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Assay Development as Critical for Drug Discovery Against Human Intestinal Parasites /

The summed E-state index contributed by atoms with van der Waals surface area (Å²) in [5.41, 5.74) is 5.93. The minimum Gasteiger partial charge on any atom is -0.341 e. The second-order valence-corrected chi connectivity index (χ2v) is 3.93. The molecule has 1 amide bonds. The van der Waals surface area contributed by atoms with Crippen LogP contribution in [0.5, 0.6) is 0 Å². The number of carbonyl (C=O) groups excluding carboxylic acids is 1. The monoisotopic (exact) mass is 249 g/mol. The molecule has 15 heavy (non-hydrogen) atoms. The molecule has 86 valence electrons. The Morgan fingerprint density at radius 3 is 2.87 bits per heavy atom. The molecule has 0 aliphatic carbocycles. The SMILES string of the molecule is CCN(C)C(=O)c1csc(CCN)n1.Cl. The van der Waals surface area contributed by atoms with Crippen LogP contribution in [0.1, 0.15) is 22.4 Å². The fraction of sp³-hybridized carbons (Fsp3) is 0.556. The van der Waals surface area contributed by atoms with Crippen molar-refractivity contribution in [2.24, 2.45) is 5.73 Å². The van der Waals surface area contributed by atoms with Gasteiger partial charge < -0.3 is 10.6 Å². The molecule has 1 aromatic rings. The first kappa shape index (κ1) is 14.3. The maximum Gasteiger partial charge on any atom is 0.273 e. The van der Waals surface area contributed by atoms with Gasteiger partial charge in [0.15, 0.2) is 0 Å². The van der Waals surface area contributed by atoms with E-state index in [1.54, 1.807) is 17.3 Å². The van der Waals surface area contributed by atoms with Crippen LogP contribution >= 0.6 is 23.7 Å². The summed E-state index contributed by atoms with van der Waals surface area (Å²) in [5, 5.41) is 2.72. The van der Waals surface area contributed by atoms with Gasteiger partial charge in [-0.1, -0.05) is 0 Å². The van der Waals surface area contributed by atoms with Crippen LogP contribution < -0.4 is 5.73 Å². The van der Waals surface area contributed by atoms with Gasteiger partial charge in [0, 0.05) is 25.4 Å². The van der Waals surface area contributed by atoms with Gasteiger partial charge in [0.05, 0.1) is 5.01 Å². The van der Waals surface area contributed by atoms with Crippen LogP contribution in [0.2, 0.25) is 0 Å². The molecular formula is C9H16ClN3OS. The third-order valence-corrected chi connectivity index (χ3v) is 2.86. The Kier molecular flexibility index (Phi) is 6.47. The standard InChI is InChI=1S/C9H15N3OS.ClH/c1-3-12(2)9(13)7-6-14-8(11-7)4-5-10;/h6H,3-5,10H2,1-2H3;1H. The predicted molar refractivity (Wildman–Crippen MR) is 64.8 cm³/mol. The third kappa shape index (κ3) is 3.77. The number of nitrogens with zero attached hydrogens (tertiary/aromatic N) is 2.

The soil-transmitted helminthes infect up to two billion people and are leading causes of morbidity in the developing world. The only subclass of drugs effective against these parasites in mass drug administration is facing the threat of resistance and is not efficacious against all parasites. With infection rates and demographics this overwhelming, there is a growing need towards the discovery of new and more efficacious anthelmintics. Past anthelmintic discovery efforts have traditionally utilized veterinary (non-human) parasitic nematodes or non-parasitic nematodes altogether. We ask in the present study - are there superior alternatives to current anthelmintic discovery systems, specifically against human intestinal parasites? In answering this question, I develop and test a moderate-throughput 96-well format assay for anthelmintic screening against the free- living nematode Caenorhabditis elegans, and embryonic/ larval stages of the parasitic nematodes Heligmosomoides bakeri, and Ancylostoma ceylanicum. This assay differs from existing larval assays in its capacity to look at a wider range of the parasite's life cycle and, in the case of A. ceylanicum, to incorporate a zoonotic human parasitic nematode. The assay was utilized in screening two small compound libraries to gauge the general overlap of hits between various nematodes and assess the feasibility of these methods. Significantly, compounds that hit on a human parasite would not necessarily be detected on a murine parasite or free-living nematode of the same clade. I discuss the implications of these results on future drug screening, which suggests that a human parasitic nematode could be successfully used for anthelmintic discovery

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